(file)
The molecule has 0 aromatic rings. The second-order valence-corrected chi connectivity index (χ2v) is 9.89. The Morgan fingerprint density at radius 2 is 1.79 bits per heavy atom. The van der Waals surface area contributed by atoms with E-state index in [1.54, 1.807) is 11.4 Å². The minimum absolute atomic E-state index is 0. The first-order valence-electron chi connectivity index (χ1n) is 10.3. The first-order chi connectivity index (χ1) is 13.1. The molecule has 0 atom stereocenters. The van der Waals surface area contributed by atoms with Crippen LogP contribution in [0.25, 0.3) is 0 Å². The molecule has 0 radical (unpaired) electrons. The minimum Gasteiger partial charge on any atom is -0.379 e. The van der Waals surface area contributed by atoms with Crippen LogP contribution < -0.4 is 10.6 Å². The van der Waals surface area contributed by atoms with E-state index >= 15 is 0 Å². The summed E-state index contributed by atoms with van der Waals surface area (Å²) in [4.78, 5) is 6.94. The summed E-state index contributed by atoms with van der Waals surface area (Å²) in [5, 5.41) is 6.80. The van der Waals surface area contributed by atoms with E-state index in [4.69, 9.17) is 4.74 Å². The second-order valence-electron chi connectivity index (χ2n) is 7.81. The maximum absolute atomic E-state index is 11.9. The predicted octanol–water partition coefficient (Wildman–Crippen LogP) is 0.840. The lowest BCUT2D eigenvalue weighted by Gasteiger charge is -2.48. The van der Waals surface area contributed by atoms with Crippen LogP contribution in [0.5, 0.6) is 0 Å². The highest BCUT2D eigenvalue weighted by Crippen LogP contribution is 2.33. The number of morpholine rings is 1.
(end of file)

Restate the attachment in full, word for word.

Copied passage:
The molecule has 0 aromatic rings. The second-order valence-corrected chi connectivity index (χ2v) is 9.89. The Morgan fingerprint density at radius 2 is 1.79 bits per heavy atom. The van der Waals surface area contributed by atoms with E-state index in [1.54, 1.807) is 11.4 Å². The minimum absolute atomic E-state index is 0. The first-order valence-electron chi connectivity index (χ1n) is 10.3. The first-order chi connectivity index (χ1) is 13.1. The molecule has 0 atom stereocenters. The van der Waals surface area contributed by atoms with Crippen LogP contribution in [0.25, 0.3) is 0 Å². The molecule has 0 radical (unpaired) electrons. The minimum Gasteiger partial charge on any atom is -0.379 e. The van der Waals surface area contributed by atoms with Crippen LogP contribution < -0.4 is 10.6 Å². The van der Waals surface area contributed by atoms with E-state index >= 15 is 0 Å². The summed E-state index contributed by atoms with van der Waals surface area (Å²) in [4.78, 5) is 6.94. The summed E-state index contributed by atoms with van der Waals surface area (Å²) in [5, 5.41) is 6.80. The van der Waals surface area contributed by atoms with E-state index in [4.69, 9.17) is 4.74 Å². The second-order valence-electron chi connectivity index (χ2n) is 7.81. The maximum absolute atomic E-state index is 11.9. The predicted octanol–water partition coefficient (Wildman–Crippen LogP) is 0.840. The lowest BCUT2D eigenvalue weighted by Gasteiger charge is -2.48. The van der Waals surface area contributed by atoms with Crippen LogP contribution in [0.5, 0.6) is 0 Å². The highest BCUT2D eigenvalue weighted by Crippen LogP contribution is 2.33. The number of morpholine rings is 1.